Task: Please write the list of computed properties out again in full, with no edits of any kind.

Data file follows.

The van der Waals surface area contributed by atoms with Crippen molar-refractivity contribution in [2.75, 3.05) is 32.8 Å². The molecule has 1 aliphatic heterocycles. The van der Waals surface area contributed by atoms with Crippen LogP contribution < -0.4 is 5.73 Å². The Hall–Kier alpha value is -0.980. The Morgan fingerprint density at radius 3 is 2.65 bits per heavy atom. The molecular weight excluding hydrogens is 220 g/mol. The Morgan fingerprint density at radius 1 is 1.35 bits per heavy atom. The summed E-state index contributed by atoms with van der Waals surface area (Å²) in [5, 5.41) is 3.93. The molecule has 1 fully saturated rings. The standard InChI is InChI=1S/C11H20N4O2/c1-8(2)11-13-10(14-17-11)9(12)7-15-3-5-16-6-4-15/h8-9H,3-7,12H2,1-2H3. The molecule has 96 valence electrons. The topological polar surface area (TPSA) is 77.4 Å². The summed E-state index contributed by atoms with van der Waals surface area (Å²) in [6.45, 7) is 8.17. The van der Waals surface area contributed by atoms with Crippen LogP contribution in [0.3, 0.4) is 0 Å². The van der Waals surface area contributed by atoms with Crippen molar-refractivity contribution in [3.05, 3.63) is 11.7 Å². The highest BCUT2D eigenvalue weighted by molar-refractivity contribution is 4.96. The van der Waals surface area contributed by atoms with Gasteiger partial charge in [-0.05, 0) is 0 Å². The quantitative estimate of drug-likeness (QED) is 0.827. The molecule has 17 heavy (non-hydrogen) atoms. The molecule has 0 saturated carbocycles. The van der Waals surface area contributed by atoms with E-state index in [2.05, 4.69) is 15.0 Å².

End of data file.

The van der Waals surface area contributed by atoms with Crippen molar-refractivity contribution in [2.75, 3.05) is 32.8 Å². The molecule has 1 aliphatic heterocycles. The van der Waals surface area contributed by atoms with Crippen LogP contribution < -0.4 is 5.73 Å². The Hall–Kier alpha value is -0.980. The Morgan fingerprint density at radius 3 is 2.65 bits per heavy atom. The molecular weight excluding hydrogens is 220 g/mol. The Morgan fingerprint density at radius 1 is 1.35 bits per heavy atom. The summed E-state index contributed by atoms with van der Waals surface area (Å²) in [5, 5.41) is 3.93. The molecule has 1 fully saturated rings. The standard InChI is InChI=1S/C11H20N4O2/c1-8(2)11-13-10(14-17-11)9(12)7-15-3-5-16-6-4-15/h8-9H,3-7,12H2,1-2H3. The molecule has 96 valence electrons. The topological polar surface area (TPSA) is 77.4 Å². The summed E-state index contributed by atoms with van der Waals surface area (Å²) in [6.45, 7) is 8.17. The van der Waals surface area contributed by atoms with Crippen LogP contribution in [0.3, 0.4) is 0 Å². The van der Waals surface area contributed by atoms with Crippen molar-refractivity contribution in [3.05, 3.63) is 11.7 Å². The highest BCUT2D eigenvalue weighted by molar-refractivity contribution is 4.96. The van der Waals surface area contributed by atoms with Gasteiger partial charge in [-0.05, 0) is 0 Å². The quantitative estimate of drug-likeness (QED) is 0.827. The molecule has 17 heavy (non-hydrogen) atoms. The molecule has 0 saturated carbocycles. The van der Waals surface area contributed by atoms with E-state index in [2.05, 4.69) is 15.0 Å².